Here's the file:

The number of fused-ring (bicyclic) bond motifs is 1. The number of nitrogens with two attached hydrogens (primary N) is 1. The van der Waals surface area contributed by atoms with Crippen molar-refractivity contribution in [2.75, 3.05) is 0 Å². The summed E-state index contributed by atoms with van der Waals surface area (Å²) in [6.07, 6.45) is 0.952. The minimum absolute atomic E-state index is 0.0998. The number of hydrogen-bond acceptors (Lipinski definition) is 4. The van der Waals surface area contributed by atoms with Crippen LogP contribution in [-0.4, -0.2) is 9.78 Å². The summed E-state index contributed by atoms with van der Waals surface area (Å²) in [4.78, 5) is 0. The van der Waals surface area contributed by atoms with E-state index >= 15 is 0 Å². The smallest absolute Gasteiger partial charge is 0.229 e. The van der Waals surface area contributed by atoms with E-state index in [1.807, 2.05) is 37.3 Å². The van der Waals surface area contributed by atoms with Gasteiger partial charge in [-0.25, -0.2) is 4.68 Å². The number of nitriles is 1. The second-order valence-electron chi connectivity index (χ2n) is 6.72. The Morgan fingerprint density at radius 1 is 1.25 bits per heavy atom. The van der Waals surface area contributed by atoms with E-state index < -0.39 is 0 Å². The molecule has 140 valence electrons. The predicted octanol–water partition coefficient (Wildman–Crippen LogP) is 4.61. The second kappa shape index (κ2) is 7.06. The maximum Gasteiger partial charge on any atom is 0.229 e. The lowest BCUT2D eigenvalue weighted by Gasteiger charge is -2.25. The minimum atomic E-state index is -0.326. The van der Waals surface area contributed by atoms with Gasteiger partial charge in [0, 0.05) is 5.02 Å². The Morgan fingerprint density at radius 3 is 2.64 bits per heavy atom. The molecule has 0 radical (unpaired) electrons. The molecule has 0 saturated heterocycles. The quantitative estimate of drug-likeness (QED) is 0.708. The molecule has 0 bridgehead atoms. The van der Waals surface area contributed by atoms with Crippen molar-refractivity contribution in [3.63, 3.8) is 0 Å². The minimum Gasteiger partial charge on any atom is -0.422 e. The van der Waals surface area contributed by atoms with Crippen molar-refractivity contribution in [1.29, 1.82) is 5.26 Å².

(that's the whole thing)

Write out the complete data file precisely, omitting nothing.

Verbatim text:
The number of fused-ring (bicyclic) bond motifs is 1. The number of nitrogens with two attached hydrogens (primary N) is 1. The van der Waals surface area contributed by atoms with Crippen molar-refractivity contribution in [2.75, 3.05) is 0 Å². The summed E-state index contributed by atoms with van der Waals surface area (Å²) in [6.07, 6.45) is 0.952. The minimum absolute atomic E-state index is 0.0998. The number of hydrogen-bond acceptors (Lipinski definition) is 4. The van der Waals surface area contributed by atoms with Crippen LogP contribution in [-0.4, -0.2) is 9.78 Å². The summed E-state index contributed by atoms with van der Waals surface area (Å²) in [4.78, 5) is 0. The van der Waals surface area contributed by atoms with E-state index >= 15 is 0 Å². The smallest absolute Gasteiger partial charge is 0.229 e. The van der Waals surface area contributed by atoms with E-state index in [1.807, 2.05) is 37.3 Å². The van der Waals surface area contributed by atoms with Gasteiger partial charge in [-0.25, -0.2) is 4.68 Å². The number of nitriles is 1. The second-order valence-electron chi connectivity index (χ2n) is 6.72. The Morgan fingerprint density at radius 1 is 1.25 bits per heavy atom. The van der Waals surface area contributed by atoms with E-state index < -0.39 is 0 Å². The molecule has 140 valence electrons. The predicted octanol–water partition coefficient (Wildman–Crippen LogP) is 4.61. The second kappa shape index (κ2) is 7.06. The maximum Gasteiger partial charge on any atom is 0.229 e. The lowest BCUT2D eigenvalue weighted by Gasteiger charge is -2.25. The minimum atomic E-state index is -0.326. The van der Waals surface area contributed by atoms with Gasteiger partial charge in [0, 0.05) is 5.02 Å². The Morgan fingerprint density at radius 3 is 2.64 bits per heavy atom. The molecule has 0 radical (unpaired) electrons. The molecule has 0 saturated heterocycles. The quantitative estimate of drug-likeness (QED) is 0.708. The molecule has 0 bridgehead atoms. The van der Waals surface area contributed by atoms with Crippen molar-refractivity contribution in [3.63, 3.8) is 0 Å². The minimum Gasteiger partial charge on any atom is -0.422 e. The van der Waals surface area contributed by atoms with Crippen molar-refractivity contribution in [1.29, 1.82) is 5.26 Å².